HomeOpinionsBill C-11 is law and the government is your net nanny

Bill C-11 is law and the government is your net nanny

Bill C-11 “Online Steaming Act” more widely known as the Justin Trudeau government’s censorship law. The bill had a mostly smooth sailing through the senate with very little resistance.

So what do we currently know and does it mean for the future of the Internet in Canada?

In the final stage of votes, an alarming majority of the Senate voted in favour of Bill C-11 with 54 yeas and 16 nays and 1 Abstention.

What does this mean for the future of the Internet in Canada?

The short answer is, we have absolutely no clue.

According to the presented and now law legislation this is a completely reasonable statement from anyone that has actually read the law.

No drafts or ideas of a framework for Bill C-11 were presented in parliament, committee or in public consultations.

The new law gives the government and CRTC full control of the Internet in Canada and what Canadians can see, hear, listen and read online.

The new legislation is all about power and control and the proof is in the evidence of the Justin Trudeau government refusing to remove a highly authoritarian clause.

The government claims it’s not going after individuals on social media but rejected an amendment from the senate that would protect user-generated content uploaded by individuals on social media from government overreach and censorship.

While laws are created in parliament the senate is supposed to be the sober second thought and plays an important role in our democracy ensuring laws are constitutionally sound. However even after the government refused to give up the power to regulate individuals and rejected the amendment to add guardrails to protect user-generated content. Most of the senate still voted Yea.

How is the regulating going to work? Well that’s not too clear right now because Bill C-11 allows the CRTC to do anything and regulate the Internet more than it does television and radio.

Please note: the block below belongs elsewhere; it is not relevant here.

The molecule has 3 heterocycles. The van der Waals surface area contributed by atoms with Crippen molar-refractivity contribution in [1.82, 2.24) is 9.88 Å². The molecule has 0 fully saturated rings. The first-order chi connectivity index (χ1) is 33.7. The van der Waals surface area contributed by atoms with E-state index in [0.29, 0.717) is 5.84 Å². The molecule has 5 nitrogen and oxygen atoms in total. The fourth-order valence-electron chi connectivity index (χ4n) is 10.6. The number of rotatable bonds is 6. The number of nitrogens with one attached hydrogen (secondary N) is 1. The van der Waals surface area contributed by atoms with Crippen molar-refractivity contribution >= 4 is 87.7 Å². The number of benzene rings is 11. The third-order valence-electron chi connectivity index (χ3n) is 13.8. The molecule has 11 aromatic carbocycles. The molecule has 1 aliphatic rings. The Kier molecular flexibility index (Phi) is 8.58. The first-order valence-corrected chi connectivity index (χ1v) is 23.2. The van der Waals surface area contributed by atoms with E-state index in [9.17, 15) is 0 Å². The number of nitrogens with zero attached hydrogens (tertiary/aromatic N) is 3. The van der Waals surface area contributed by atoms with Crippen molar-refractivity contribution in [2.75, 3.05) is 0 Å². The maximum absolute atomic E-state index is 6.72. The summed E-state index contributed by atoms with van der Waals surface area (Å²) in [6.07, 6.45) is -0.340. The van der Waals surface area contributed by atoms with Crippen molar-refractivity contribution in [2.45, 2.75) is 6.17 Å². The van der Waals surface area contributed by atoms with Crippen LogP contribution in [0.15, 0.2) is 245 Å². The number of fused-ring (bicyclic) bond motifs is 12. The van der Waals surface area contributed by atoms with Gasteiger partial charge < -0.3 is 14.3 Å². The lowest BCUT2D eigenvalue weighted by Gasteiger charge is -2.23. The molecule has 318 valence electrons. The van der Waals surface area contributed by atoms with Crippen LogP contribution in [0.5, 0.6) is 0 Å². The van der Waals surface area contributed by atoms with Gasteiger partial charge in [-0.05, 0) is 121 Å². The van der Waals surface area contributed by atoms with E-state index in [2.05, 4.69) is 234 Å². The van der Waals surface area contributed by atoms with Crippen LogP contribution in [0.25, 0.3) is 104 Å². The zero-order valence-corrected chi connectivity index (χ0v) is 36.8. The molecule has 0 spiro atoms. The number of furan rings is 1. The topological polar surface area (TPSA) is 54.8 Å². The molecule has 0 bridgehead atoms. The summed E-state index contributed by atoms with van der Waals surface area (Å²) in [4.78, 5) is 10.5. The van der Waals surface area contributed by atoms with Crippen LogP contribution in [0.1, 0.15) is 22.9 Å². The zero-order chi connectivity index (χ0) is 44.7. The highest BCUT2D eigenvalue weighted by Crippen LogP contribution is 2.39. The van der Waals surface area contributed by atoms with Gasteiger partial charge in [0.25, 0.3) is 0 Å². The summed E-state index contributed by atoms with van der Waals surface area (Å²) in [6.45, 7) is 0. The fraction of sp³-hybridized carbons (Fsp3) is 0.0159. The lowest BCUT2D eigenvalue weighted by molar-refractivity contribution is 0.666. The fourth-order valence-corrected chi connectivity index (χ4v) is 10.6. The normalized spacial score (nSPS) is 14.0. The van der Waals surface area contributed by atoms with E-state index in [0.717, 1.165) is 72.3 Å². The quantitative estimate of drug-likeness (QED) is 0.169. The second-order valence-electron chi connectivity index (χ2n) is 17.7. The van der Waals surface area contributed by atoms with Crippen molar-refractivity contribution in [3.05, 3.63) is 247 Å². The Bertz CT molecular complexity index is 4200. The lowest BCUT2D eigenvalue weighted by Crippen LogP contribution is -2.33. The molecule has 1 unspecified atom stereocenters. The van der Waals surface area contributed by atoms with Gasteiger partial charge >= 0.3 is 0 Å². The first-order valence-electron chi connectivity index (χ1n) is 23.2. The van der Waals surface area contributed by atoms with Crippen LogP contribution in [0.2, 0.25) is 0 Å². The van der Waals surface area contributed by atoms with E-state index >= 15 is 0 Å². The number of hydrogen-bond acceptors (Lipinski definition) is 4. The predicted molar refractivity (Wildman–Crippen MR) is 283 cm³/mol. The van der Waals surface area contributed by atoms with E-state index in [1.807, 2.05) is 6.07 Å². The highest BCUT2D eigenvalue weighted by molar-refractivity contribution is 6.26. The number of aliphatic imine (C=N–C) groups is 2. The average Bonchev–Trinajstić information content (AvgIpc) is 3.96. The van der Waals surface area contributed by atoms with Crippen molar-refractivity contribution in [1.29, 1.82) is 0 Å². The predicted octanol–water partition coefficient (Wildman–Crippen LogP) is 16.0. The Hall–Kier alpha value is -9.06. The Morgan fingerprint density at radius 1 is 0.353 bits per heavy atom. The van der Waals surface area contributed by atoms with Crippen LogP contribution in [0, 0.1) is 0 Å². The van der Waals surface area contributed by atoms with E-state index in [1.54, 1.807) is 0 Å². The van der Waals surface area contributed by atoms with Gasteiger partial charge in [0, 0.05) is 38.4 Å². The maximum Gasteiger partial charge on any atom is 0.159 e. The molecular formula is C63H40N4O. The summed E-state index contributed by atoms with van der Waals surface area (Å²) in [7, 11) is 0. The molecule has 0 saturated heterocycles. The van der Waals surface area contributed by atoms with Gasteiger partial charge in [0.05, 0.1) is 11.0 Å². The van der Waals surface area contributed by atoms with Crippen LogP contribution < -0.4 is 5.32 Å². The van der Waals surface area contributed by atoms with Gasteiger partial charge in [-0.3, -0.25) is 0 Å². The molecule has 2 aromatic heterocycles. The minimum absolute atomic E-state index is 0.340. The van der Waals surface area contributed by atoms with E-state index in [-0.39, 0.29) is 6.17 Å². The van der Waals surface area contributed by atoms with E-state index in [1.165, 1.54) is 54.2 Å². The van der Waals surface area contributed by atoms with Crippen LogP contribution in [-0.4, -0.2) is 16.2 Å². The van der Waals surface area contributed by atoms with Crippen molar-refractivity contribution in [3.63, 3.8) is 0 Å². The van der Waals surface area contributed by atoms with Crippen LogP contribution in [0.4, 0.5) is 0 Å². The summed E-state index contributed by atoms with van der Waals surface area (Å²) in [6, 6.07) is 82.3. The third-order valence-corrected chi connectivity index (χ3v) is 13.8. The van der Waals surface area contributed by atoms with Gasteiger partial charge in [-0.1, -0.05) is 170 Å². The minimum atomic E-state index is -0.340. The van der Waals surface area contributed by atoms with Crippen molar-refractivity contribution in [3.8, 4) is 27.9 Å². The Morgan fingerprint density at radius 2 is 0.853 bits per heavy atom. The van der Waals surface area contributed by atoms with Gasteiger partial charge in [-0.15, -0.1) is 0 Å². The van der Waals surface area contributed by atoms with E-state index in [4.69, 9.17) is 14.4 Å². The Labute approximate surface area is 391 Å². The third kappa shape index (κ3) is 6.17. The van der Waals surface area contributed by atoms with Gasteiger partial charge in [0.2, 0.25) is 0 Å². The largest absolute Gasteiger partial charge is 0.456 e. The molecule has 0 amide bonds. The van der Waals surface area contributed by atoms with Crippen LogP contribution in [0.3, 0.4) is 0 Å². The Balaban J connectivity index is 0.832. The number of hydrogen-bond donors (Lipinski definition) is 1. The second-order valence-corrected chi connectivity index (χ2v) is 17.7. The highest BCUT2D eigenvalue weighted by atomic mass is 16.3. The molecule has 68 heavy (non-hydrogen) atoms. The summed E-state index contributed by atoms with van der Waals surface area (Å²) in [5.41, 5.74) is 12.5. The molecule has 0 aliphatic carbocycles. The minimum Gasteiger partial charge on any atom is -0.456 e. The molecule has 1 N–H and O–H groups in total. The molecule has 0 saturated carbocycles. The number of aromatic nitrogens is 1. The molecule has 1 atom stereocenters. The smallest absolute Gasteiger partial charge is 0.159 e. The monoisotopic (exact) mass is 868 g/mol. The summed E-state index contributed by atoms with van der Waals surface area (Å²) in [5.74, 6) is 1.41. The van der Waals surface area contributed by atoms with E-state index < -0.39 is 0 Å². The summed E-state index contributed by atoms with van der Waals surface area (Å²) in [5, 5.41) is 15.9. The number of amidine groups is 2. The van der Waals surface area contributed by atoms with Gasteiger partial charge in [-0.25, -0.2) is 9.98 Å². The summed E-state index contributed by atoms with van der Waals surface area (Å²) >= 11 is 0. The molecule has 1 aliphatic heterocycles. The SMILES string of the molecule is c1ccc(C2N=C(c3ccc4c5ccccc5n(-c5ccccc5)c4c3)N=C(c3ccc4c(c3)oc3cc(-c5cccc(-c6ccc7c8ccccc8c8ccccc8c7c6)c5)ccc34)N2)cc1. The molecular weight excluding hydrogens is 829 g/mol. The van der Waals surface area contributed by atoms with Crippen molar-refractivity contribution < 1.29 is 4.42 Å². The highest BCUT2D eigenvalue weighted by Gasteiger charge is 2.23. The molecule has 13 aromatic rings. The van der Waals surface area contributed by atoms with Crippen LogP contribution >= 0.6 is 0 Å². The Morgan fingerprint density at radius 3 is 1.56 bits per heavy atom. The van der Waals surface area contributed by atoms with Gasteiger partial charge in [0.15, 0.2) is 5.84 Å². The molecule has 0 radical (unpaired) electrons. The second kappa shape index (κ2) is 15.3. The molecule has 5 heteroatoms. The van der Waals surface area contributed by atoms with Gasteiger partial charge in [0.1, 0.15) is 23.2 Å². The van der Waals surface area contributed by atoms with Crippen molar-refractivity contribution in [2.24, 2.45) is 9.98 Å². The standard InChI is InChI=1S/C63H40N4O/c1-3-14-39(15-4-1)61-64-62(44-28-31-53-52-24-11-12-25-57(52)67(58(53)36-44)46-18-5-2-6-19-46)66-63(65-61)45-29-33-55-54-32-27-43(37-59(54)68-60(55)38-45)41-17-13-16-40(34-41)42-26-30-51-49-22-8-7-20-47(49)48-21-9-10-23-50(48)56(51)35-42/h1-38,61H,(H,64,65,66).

Now the CRTC is tasked with wielding unlimited god like powers over regulating the Internet giving Canadians its words “Just trust me” as good enough to believe it won’t be overzealous with its regulations.

The law itself doesn’t specifically say censorship written in it but the way the law is worded and without the specific safeguards in place to protect user-generated content it gives the government and CRTC sweeping powers to control the Internet in Canada.

Think of Bill C-11 like an Internet Provider level mandatory government net nanny installed on your phone or computer, like the Great Firewall of China and North Korea.

As mentioned earlier, the CRTC has no clue and no drafts of what the regulation will be. What we do know though is the CRTC already announced it will whip up a regulatory framework without public consultation and “adapt our approach” in light of any future policy direction, a statement from the CRTC says on the governments website.

Without the safeguards in place how do we know the policy won’t include user-generated content? That’s where the whole censorship dispute comes in. If the government is not going to go after user-generated content why not just make it clear and write it in the law?

Now moving from the censorship argument onto a much less talked about topic, controlling what Canadians get to watch, read and listen to online.

Now because there’s absolutely no framework draft that has been made public and no consultation everyone is left to speculate. So what type of things could happen?